‘It’s important to come together’

Next gathering is Aug. 6 for ‘National Night Out’

Rebecca Neipp

News Review Staff Writer

‘It’s important to come together’A repeat of the wildly popular community dinner-and-movie-in-the-park is set for Tuesday, Aug. 6 — which coincides with National Night Out.

The nationwide observance is the capstone of a community-building campaign to promote strong relationships between police and the neighborhoods they protect. But the local event holds particular significance for a community in need of bonding after our recent trauma, said Ridgecrest Police Chief Jed McLaughlin.

In the days that followed the massive earthquakes that left residents both literally and figuratively shaken, community leaders began to see that the mental and emotional healing of our residents was just as critical as the physical repairs to be made.

McLaughlin partnered with Fred and Janelle Etoch to see if they could stage a gathering for residents in need of comfort and reassurance after persistent earthquakes and aftershocks had displaced hundreds and distressed thousands of others.

“Everyone was tired, stressed and depleted,” said McLaughlin. “I could see it in the faces of our people and everyone else in the community. I knew we needed to be together. And I think it’s important for us to come together again.”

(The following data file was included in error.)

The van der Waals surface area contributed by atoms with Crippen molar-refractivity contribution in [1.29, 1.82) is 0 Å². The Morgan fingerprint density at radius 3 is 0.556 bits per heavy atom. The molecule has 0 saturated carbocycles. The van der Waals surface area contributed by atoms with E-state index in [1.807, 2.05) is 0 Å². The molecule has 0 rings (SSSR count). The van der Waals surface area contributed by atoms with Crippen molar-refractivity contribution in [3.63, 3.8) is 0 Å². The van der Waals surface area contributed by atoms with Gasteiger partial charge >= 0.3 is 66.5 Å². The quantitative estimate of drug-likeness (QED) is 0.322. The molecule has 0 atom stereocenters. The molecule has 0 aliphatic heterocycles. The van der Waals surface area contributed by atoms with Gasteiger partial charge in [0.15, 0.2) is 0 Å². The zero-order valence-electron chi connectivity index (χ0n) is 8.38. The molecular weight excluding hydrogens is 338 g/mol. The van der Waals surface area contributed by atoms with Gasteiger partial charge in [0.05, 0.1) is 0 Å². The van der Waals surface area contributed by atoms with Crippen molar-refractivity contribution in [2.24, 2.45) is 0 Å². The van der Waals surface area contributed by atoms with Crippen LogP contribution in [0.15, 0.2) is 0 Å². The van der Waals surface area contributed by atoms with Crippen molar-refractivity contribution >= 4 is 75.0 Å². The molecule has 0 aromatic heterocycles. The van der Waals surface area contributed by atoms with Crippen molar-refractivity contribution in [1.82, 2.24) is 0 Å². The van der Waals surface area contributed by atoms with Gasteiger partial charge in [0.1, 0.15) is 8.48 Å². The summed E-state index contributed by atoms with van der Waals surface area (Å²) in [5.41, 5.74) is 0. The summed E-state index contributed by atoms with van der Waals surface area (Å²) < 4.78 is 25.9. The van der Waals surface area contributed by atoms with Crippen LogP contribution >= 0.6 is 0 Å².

The Etoch family, through Toyota of Ridgecrest and the Evan Etoch Foundation, was able to stage an event for the very next day. An estimated 3,000-4,000 showed up at Freedom Park. The McLaughlins and Etoches were staggered by the turnout, but also by the positive response and gratitude the event engendered in our community.

So for the sequel, the event organizers are setting even more ambitious goals for the event.

McLaughlin was able to procure a copy of “Look To The Sky,” a documentary by Brett Culp that tell stories of ordinary humans achieving extraordinary things. “I think this is exactly what our community needs right now,” said the chief.

The IWV Economic Development Corp. is sponsoring rental of a 40-foot screen to project the film. The Etoch family and friends are handling the rest.

Each of the first 2,000 people will be served a free hot-dog dinner with chips on the side. For others looking for more sophisticated fare, local food vendors will be on hand for the purchase of other food and beverages.

Vendors will start serving dinner at 7 p.m. at Freedom Park. Attendees will have an opportunity to write thank-you cards to first-responders onsite.

Leading up to the feature film, a slideshow honoring local men and women in the emergency services will be projected on the big screen. The movie will begin at 8:30 p.m.

Pictured: Thousands come together for the previous movie night, hosted by Toyota of Ridgecrest at Freedom Park — Photo by Laura Austin

Story First Published: 2019-07-26